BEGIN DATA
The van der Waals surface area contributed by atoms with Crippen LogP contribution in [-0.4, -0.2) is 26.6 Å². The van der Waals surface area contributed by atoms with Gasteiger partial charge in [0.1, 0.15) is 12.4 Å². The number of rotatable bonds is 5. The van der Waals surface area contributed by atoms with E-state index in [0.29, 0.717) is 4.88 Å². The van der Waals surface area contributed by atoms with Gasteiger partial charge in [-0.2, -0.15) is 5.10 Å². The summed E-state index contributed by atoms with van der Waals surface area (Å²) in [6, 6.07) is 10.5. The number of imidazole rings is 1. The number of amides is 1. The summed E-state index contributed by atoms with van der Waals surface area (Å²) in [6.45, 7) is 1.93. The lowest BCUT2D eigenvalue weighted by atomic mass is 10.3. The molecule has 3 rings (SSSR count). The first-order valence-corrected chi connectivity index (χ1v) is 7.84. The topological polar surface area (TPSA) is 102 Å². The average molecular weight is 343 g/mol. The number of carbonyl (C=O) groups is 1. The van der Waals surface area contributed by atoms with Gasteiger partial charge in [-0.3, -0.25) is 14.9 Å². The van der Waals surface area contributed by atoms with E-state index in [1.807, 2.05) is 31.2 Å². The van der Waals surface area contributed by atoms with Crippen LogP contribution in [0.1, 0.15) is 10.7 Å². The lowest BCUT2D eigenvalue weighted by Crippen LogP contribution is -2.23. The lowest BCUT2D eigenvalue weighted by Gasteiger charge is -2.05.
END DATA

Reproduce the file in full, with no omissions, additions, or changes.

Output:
The van der Waals surface area contributed by atoms with Crippen LogP contribution in [-0.4, -0.2) is 26.6 Å². The van der Waals surface area contributed by atoms with Gasteiger partial charge in [0.1, 0.15) is 12.4 Å². The number of rotatable bonds is 5. The van der Waals surface area contributed by atoms with E-state index in [0.29, 0.717) is 4.88 Å². The van der Waals surface area contributed by atoms with Gasteiger partial charge in [-0.2, -0.15) is 5.10 Å². The summed E-state index contributed by atoms with van der Waals surface area (Å²) in [6, 6.07) is 10.5. The number of imidazole rings is 1. The number of amides is 1. The summed E-state index contributed by atoms with van der Waals surface area (Å²) in [6.45, 7) is 1.93. The lowest BCUT2D eigenvalue weighted by atomic mass is 10.3. The molecule has 3 rings (SSSR count). The first-order valence-corrected chi connectivity index (χ1v) is 7.84. The topological polar surface area (TPSA) is 102 Å². The average molecular weight is 343 g/mol. The number of carbonyl (C=O) groups is 1. The van der Waals surface area contributed by atoms with Gasteiger partial charge in [-0.3, -0.25) is 14.9 Å². The van der Waals surface area contributed by atoms with E-state index in [1.807, 2.05) is 31.2 Å². The van der Waals surface area contributed by atoms with Crippen LogP contribution in [0.1, 0.15) is 10.7 Å². The lowest BCUT2D eigenvalue weighted by Crippen LogP contribution is -2.23. The lowest BCUT2D eigenvalue weighted by Gasteiger charge is -2.05.